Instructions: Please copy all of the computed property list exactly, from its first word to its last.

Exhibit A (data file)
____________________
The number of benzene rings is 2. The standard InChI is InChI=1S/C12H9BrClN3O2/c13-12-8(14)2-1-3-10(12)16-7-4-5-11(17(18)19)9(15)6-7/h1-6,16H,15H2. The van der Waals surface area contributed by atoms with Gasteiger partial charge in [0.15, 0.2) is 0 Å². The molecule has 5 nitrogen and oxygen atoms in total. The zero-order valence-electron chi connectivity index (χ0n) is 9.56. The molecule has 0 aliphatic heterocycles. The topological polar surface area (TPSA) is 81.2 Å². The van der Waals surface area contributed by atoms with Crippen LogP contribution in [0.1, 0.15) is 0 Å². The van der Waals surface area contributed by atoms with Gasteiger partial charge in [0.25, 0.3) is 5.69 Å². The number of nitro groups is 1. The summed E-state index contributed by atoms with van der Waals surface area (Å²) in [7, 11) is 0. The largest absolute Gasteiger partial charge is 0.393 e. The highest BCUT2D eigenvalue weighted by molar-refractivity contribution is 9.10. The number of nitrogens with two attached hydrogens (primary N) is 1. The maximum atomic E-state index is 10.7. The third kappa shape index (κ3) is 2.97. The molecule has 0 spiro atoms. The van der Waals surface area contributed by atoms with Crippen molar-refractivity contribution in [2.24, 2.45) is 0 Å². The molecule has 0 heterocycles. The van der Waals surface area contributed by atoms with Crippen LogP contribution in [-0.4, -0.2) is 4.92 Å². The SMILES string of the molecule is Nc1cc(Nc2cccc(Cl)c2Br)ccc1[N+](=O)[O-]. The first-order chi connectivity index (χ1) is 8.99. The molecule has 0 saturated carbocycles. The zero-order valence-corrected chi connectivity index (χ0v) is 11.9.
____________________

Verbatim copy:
The number of benzene rings is 2. The standard InChI is InChI=1S/C12H9BrClN3O2/c13-12-8(14)2-1-3-10(12)16-7-4-5-11(17(18)19)9(15)6-7/h1-6,16H,15H2. The van der Waals surface area contributed by atoms with Gasteiger partial charge in [0.15, 0.2) is 0 Å². The molecule has 5 nitrogen and oxygen atoms in total. The zero-order valence-electron chi connectivity index (χ0n) is 9.56. The molecule has 0 aliphatic heterocycles. The topological polar surface area (TPSA) is 81.2 Å². The van der Waals surface area contributed by atoms with Crippen LogP contribution in [0.1, 0.15) is 0 Å². The van der Waals surface area contributed by atoms with Gasteiger partial charge in [0.25, 0.3) is 5.69 Å². The number of nitro groups is 1. The summed E-state index contributed by atoms with van der Waals surface area (Å²) in [7, 11) is 0. The largest absolute Gasteiger partial charge is 0.393 e. The highest BCUT2D eigenvalue weighted by molar-refractivity contribution is 9.10. The number of nitrogens with two attached hydrogens (primary N) is 1. The maximum atomic E-state index is 10.7. The third kappa shape index (κ3) is 2.97. The molecule has 0 spiro atoms. The van der Waals surface area contributed by atoms with Crippen molar-refractivity contribution in [2.24, 2.45) is 0 Å². The molecule has 0 heterocycles. The van der Waals surface area contributed by atoms with Crippen LogP contribution in [-0.4, -0.2) is 4.92 Å². The SMILES string of the molecule is Nc1cc(Nc2cccc(Cl)c2Br)ccc1[N+](=O)[O-]. The first-order chi connectivity index (χ1) is 8.99. The molecule has 0 saturated carbocycles. The zero-order valence-corrected chi connectivity index (χ0v) is 11.9.